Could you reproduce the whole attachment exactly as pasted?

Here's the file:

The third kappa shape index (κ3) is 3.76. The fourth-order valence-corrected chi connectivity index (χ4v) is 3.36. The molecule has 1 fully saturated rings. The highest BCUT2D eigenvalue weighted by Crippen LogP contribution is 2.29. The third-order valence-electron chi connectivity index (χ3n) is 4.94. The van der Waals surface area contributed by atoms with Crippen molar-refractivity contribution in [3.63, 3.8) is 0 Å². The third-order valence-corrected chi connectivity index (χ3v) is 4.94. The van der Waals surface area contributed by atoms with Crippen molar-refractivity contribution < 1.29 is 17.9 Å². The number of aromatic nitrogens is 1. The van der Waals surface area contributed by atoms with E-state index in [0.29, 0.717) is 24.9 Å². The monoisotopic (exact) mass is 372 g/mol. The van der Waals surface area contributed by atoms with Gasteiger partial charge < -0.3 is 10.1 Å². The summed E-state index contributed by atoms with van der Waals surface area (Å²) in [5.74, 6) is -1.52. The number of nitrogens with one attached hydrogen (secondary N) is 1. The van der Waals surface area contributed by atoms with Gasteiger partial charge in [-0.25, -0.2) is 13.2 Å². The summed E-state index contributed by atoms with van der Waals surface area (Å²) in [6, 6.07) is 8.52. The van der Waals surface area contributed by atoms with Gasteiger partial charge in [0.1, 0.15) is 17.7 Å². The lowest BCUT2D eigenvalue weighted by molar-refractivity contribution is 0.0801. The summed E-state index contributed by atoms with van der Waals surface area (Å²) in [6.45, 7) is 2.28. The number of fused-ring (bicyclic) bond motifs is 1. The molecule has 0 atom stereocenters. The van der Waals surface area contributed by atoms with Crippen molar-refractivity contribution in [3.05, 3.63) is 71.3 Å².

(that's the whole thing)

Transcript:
The third kappa shape index (κ3) is 3.76. The fourth-order valence-corrected chi connectivity index (χ4v) is 3.36. The molecule has 1 fully saturated rings. The highest BCUT2D eigenvalue weighted by Crippen LogP contribution is 2.29. The third-order valence-electron chi connectivity index (χ3n) is 4.94. The van der Waals surface area contributed by atoms with Crippen molar-refractivity contribution in [3.63, 3.8) is 0 Å². The third-order valence-corrected chi connectivity index (χ3v) is 4.94. The van der Waals surface area contributed by atoms with Crippen molar-refractivity contribution < 1.29 is 17.9 Å². The number of aromatic nitrogens is 1. The van der Waals surface area contributed by atoms with E-state index in [0.29, 0.717) is 24.9 Å². The monoisotopic (exact) mass is 372 g/mol. The van der Waals surface area contributed by atoms with Gasteiger partial charge < -0.3 is 10.1 Å². The summed E-state index contributed by atoms with van der Waals surface area (Å²) in [5.74, 6) is -1.52. The number of nitrogens with one attached hydrogen (secondary N) is 1. The van der Waals surface area contributed by atoms with Gasteiger partial charge in [-0.25, -0.2) is 13.2 Å². The summed E-state index contributed by atoms with van der Waals surface area (Å²) in [6, 6.07) is 8.52. The van der Waals surface area contributed by atoms with Gasteiger partial charge in [0.1, 0.15) is 17.7 Å². The lowest BCUT2D eigenvalue weighted by molar-refractivity contribution is 0.0801. The summed E-state index contributed by atoms with van der Waals surface area (Å²) in [6.45, 7) is 2.28. The number of fused-ring (bicyclic) bond motifs is 1. The molecule has 0 atom stereocenters. The van der Waals surface area contributed by atoms with Crippen molar-refractivity contribution in [3.05, 3.63) is 71.3 Å².